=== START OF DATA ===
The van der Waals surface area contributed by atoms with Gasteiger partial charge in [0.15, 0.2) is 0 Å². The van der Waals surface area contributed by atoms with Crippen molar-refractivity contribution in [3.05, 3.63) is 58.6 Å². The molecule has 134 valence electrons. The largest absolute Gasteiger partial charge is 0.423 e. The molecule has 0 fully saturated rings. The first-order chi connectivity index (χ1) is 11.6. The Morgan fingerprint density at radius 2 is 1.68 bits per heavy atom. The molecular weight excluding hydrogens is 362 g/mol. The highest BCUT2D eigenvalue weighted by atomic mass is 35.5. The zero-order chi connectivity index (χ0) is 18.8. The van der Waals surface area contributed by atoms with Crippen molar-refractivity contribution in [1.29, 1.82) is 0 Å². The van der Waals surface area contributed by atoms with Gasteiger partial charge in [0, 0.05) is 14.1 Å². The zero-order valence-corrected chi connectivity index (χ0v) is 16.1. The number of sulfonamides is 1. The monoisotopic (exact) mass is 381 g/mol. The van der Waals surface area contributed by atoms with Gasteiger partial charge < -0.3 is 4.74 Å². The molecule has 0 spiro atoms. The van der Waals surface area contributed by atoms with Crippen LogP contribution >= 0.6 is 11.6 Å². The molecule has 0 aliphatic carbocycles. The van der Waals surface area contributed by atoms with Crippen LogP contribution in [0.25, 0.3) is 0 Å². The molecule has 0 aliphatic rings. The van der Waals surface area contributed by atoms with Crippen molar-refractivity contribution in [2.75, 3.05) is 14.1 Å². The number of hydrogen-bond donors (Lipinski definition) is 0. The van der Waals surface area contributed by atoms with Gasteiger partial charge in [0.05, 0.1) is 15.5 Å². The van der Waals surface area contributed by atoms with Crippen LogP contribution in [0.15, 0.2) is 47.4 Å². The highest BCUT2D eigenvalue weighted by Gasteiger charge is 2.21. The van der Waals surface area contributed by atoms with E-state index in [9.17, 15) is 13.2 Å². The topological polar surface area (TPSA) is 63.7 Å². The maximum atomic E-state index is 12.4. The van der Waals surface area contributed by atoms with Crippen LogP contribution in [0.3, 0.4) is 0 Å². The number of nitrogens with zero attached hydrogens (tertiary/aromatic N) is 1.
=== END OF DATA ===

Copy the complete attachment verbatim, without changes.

The van der Waals surface area contributed by atoms with Gasteiger partial charge in [0.15, 0.2) is 0 Å². The van der Waals surface area contributed by atoms with Crippen molar-refractivity contribution in [3.05, 3.63) is 58.6 Å². The molecule has 134 valence electrons. The largest absolute Gasteiger partial charge is 0.423 e. The molecule has 0 fully saturated rings. The first-order chi connectivity index (χ1) is 11.6. The Morgan fingerprint density at radius 2 is 1.68 bits per heavy atom. The molecular weight excluding hydrogens is 362 g/mol. The highest BCUT2D eigenvalue weighted by atomic mass is 35.5. The zero-order chi connectivity index (χ0) is 18.8. The van der Waals surface area contributed by atoms with Crippen molar-refractivity contribution in [1.29, 1.82) is 0 Å². The van der Waals surface area contributed by atoms with Gasteiger partial charge in [0, 0.05) is 14.1 Å². The zero-order valence-corrected chi connectivity index (χ0v) is 16.1. The number of sulfonamides is 1. The monoisotopic (exact) mass is 381 g/mol. The van der Waals surface area contributed by atoms with Gasteiger partial charge < -0.3 is 4.74 Å². The molecule has 0 spiro atoms. The van der Waals surface area contributed by atoms with Crippen LogP contribution >= 0.6 is 11.6 Å². The molecule has 0 aliphatic carbocycles. The van der Waals surface area contributed by atoms with Crippen LogP contribution in [0.25, 0.3) is 0 Å². The molecule has 0 aliphatic rings. The van der Waals surface area contributed by atoms with Crippen molar-refractivity contribution in [2.75, 3.05) is 14.1 Å². The number of hydrogen-bond donors (Lipinski definition) is 0. The van der Waals surface area contributed by atoms with Gasteiger partial charge in [0.05, 0.1) is 15.5 Å². The van der Waals surface area contributed by atoms with Crippen LogP contribution in [0.15, 0.2) is 47.4 Å². The highest BCUT2D eigenvalue weighted by Gasteiger charge is 2.21. The van der Waals surface area contributed by atoms with E-state index in [9.17, 15) is 13.2 Å². The topological polar surface area (TPSA) is 63.7 Å². The maximum atomic E-state index is 12.4. The van der Waals surface area contributed by atoms with Crippen LogP contribution in [0.3, 0.4) is 0 Å². The number of nitrogens with zero attached hydrogens (tertiary/aromatic N) is 1.